Lilliput Cafe: Fun, New Kids Cafe

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Music room (upstairs) & kitchen/grocery (downstairs)

Anyone who has visited Korea knows that Koreans love coffee. On any block in Seoul, you’ll see at least one coffee shop/cafe. In fact, it’s not uncommon to see a few cafes on the same block, if not adjacent to each other! Koreans also love themed cafes. There are the ubiquitous cat or dog cafes (where you can pet and sit among cats or dogs), a sheep cafe (you can pet and feed sheep while enjoying a latte), a raccoon cafe (yes, it’s on my ‘Korea bucket list’), a poop cafe (everything is in the shape of/looks like poop… I think the mugs are in the shape of toilets), and even a wedding cafe (you can try on wedding dresses while you enjoy a cappuccino).

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Playing with a train set

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What’s this?

So, it should come as no surprise that there are cafes dedicated to kids. What is a kids cafe? An indoor ‘playground’ with multiple play areas, where kids can play and adults (usually moms… actually in Korea, almost always moms) can have a drink (or a meal) with other adults. We had been to two kids cafes (friends’ kids’ birthday parties) but Baby M was a little too young to enjoy the facilities. However, last Wednesday, Baby M and I enjoyed a playdate at a new kids cafe in Hannam (this area, along with adjacent Itaewon, has the highest concentration of foreigners in Seoul). My friend, who is an organizer for SIWA (Seoul International Women’s Association) invited us to attend.

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Jumbo legos

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She’s got expensive taste!

Lilliput Premium Kids Cafe boasts “something for everyone.” The first thing I did was take off my shoes (the cafe provides slippers, or you can walk around barefoot or in socks) and register (first two hours of playtime were free for Baby M, as long as I purchased something off the menu). Baby M enjoyed the train set, jumbo legos, the bouncy pad, and the ball pit. There was also a grocery/shopping area (complete with shopping carts, plastic produce, etc.), a play kitchen, a lego room, a music room (with a mini piano, drum set, etc.), a ‘sand’ pit (the sand was actually little tan styrofoam blocks), and other areas I didn’t have a chance to explore. Oh, there were also a few cars that the kids could ride (feet powered)!

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Bouncy mat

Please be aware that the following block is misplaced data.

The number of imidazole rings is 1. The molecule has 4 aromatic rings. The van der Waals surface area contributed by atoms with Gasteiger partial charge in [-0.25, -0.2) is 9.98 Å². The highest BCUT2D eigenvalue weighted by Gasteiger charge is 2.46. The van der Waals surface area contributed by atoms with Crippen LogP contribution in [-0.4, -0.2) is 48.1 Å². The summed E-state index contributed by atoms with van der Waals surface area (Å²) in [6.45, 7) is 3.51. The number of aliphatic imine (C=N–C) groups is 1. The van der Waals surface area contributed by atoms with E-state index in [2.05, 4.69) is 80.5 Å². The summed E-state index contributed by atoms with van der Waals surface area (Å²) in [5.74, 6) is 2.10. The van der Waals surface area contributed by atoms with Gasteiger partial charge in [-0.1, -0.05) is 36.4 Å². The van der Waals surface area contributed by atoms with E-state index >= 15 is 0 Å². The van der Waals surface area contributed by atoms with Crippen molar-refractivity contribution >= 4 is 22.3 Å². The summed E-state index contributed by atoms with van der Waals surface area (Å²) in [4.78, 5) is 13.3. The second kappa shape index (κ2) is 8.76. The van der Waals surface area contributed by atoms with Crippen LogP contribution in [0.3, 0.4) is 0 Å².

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Bouncy fun

I (we?) really enjoyed Lilliput — it’s new, spacious, and has a very open layout. The food was pretty good. I ordered the (Korean-style) margherita pizza and shared with a friend. At 19,500 won, it was a little pricey but, I figure they roll the administrative/maintenance costs into the menu. I just have two complaints: there were only four highchairs available. I guess most of the kids are old enough to sit in chairs, but four highchairs for such a large cafe seemed silly. Plus, I normally would have fed Baby M in her stroller, but strollers aren’t allowed inside (no shoes, no strollers, nothing ‘dirty’). My other complaint was the tiny nursing room. It was the size of a broom closet. And I guess it also doubled as a diaper changing room, so it was tied up for most of the two hours I was at the cafe. The ladies room, however, was gigantic (about 5 times the size) and had plenty of counter space (but no safety rails so I didn’t think that was the diaper changing area). Don’t worry — there are dedicated ‘bathroom’ slippers so you don’t have to go to the toilet in your bare feet!

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Ball pit

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You can throw the balls at the screen and get points if you hit a target!

I saw lots of moms sitting idly around, chatting with friends, or even moms typing away on their laptops. I think a kids cafe is a perfect spot for parents whose kids are old enough to not need (too much) adult supervision. I, on the other hand, was busy making sure Baby M wasn’t licking people’s slippers (… didn’t quite make it in time), eating (dropped) food off the floor (she will palm anything and put it into her mouth!), and crawling anywhere she shouldn’t. I think once she’s a little older, I’ll be taking her back to a kids cafe for sure!


Lilliput Premium Kids Cafe (Hannam branch) is located at:

85 Dokseodang-ro, Hannam-dong, Yongsan-gu, Seoul 서울 용산구 독서가로 85 한남동

Old address (for taxi GPS): 28-2 Hannam-dong, Yongsan-gu, Seoul  서울 용산구 28-2한남동

Phone number: 02-792-9873

Hours: weekdays 11:00 AM – 9:00 PM // weekends & holidays 10:30 AM – 9:00 PM

Cost: Adults free with purchase of drink or food off the menu // Children 12,000 won for first two hours (14,000 won for first two hours on weekends & holidays) // Children under 12 months free // Each additional 10 minutes (past the first two hours) is 1,000 won.

 

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Trackbacks / Pingbacks

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